Strong Workforce and Faculty Development

In 2017, Grant Goold, a full-time faculty member at American River College was tapped by the California Community Colleges Chancellor’s Office to help the system implement the Strong Workforce Program—a new annual recurring investment of $200 million to spur career education in California’s community colleges. The program is charged with creating one million more middle-skilled workers in California.

Goold saw high-quality professional development for the system’s Career and Technical   Education (CTE) faculty as a crucial piece of the implementation. “Once I started to really look at the quality of instruction, I found that many of our faculty were not exposed to professional-level, high quality development in pedagogy,” said Goold.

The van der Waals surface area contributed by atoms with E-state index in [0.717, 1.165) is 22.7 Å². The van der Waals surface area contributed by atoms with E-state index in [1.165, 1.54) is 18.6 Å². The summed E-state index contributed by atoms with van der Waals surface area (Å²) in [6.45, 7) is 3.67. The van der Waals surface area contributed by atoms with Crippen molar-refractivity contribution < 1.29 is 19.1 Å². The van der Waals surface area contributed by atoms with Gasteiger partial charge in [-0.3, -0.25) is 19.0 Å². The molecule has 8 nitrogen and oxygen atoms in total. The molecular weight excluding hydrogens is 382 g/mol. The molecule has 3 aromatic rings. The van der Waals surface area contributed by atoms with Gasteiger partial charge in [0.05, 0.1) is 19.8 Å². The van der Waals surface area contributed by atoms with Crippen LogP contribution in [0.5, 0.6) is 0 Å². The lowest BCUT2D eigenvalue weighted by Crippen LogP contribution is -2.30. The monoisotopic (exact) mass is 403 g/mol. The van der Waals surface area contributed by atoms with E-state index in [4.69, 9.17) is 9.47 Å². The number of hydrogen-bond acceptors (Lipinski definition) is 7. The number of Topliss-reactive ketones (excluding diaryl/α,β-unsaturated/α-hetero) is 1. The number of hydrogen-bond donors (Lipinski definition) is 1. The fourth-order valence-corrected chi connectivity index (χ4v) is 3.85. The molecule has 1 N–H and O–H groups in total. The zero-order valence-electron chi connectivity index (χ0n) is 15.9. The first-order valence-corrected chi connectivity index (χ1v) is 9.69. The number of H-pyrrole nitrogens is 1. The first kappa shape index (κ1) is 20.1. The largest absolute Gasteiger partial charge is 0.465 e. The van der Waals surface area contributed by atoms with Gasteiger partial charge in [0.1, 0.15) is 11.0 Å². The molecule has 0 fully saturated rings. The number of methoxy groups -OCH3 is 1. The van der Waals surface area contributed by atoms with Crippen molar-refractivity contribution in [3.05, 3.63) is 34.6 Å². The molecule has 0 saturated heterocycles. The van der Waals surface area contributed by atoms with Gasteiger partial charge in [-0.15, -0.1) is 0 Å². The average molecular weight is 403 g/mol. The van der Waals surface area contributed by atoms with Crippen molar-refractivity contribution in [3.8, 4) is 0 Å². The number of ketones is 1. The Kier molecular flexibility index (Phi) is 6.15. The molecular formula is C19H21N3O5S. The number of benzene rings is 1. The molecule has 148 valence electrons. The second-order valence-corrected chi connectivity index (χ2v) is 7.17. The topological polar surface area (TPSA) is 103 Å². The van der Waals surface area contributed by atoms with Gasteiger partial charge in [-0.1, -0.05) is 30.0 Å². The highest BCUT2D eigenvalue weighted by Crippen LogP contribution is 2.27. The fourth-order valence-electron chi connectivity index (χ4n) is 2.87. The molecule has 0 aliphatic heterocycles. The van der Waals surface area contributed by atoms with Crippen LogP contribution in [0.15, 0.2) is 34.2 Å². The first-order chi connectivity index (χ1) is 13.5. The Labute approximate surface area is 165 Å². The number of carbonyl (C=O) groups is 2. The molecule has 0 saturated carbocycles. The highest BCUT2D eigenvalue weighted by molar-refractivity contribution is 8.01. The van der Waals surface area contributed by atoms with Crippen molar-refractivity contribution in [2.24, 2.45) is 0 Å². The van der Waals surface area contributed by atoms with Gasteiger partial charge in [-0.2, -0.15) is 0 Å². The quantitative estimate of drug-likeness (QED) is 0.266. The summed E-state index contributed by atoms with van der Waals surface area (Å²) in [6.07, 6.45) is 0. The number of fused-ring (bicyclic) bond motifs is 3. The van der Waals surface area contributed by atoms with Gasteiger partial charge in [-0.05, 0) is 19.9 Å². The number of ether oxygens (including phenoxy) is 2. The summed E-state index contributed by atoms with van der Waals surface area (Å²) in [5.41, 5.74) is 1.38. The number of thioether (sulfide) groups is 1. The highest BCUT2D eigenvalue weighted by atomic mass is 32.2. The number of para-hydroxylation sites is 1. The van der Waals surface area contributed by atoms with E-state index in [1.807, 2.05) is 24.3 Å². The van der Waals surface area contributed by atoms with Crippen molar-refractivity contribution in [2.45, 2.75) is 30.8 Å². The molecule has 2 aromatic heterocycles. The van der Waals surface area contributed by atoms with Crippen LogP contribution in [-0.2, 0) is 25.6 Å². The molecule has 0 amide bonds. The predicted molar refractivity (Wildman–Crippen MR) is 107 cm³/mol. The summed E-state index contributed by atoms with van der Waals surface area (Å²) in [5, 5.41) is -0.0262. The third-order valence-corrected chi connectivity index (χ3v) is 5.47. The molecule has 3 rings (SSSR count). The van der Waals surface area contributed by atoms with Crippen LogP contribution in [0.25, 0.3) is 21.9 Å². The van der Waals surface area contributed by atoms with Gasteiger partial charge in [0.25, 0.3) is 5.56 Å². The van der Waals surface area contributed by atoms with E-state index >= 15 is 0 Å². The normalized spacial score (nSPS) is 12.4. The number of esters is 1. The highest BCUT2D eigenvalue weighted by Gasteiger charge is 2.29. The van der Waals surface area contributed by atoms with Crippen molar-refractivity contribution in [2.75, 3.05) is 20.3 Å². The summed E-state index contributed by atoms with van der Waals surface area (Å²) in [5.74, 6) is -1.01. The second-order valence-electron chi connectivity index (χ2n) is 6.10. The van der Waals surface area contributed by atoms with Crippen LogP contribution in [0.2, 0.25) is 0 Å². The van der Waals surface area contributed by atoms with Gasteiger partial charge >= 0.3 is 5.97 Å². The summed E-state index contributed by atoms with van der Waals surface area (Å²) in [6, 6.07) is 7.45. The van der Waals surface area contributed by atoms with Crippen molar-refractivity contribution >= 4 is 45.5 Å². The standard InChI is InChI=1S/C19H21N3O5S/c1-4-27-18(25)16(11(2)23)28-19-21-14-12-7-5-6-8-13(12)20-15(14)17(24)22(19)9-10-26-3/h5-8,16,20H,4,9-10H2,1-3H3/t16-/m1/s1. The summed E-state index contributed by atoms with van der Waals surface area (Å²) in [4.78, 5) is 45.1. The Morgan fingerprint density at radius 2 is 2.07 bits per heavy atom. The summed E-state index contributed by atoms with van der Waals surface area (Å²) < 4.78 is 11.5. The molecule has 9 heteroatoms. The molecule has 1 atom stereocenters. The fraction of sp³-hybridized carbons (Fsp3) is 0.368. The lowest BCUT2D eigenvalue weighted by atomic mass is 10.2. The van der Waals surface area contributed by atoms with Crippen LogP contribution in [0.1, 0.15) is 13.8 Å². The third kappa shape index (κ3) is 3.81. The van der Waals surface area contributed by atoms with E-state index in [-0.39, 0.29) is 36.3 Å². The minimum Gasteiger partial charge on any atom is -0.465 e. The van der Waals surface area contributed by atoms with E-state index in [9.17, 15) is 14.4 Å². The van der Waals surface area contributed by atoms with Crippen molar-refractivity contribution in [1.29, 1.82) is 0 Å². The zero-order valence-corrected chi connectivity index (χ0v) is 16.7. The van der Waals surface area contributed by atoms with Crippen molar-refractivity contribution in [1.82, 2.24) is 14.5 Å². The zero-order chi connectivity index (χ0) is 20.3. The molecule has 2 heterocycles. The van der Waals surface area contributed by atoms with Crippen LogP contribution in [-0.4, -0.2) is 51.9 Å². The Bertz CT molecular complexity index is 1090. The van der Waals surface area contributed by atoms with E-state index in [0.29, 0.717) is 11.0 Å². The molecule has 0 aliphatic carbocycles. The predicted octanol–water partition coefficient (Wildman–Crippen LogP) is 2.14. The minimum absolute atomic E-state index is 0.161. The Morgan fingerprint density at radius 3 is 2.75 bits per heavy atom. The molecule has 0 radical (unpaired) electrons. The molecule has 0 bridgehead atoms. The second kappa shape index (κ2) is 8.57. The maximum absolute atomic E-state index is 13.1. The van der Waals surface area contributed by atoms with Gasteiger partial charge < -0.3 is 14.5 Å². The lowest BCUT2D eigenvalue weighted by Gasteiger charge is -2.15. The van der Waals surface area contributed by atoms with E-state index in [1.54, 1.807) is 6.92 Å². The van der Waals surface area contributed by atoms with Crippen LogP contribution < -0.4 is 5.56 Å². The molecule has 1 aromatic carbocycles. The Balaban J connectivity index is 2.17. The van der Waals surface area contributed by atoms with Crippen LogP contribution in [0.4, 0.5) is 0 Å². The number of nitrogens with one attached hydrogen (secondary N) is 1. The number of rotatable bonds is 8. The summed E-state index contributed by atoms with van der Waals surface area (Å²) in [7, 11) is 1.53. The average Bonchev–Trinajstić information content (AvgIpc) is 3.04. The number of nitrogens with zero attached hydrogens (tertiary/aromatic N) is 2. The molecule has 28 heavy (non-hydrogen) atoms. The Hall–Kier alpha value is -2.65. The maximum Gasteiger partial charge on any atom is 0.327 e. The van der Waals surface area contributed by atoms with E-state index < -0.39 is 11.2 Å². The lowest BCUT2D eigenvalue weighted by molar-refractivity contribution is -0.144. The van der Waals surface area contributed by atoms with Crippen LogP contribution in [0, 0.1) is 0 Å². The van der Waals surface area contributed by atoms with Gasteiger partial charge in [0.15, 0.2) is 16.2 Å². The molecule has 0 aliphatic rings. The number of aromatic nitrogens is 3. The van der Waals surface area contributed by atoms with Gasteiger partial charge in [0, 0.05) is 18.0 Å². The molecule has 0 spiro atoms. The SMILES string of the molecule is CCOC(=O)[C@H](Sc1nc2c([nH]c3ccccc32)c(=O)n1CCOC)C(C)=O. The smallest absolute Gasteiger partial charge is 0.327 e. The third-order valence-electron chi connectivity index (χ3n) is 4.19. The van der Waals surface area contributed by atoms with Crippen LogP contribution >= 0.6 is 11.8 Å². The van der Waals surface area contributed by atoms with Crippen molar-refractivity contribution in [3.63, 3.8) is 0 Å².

After two years, nearly 500 faculty across 28 community colleges became ACUE-credentialed in Effective College Instruction. At one campus, the College of the Desert, newly hired faculty are required to earn the credential as part of their first-year onboarding programs. A regional consortia in northern California, made up of rural community colleges, are combining their resources to design cohorts across multiple institutions.

“The proof is in the pudding.”

From the start, Goold was determined to evaluate the ACUE program’s impact, in part because he knew that expansion was dependent on hard data that showed demonstrable impact. For example, at City College of San Francisco, there was a significant increase in the rate of students receiving As and a significant decrease in the rate of students receiving Fs in sections taught by ACUE-credentialed faculty, relative to comparison data. “The proof is in the pudding,” Goold said. “We had incredible outcomes. We had a shift in mindset for many of our faculty.”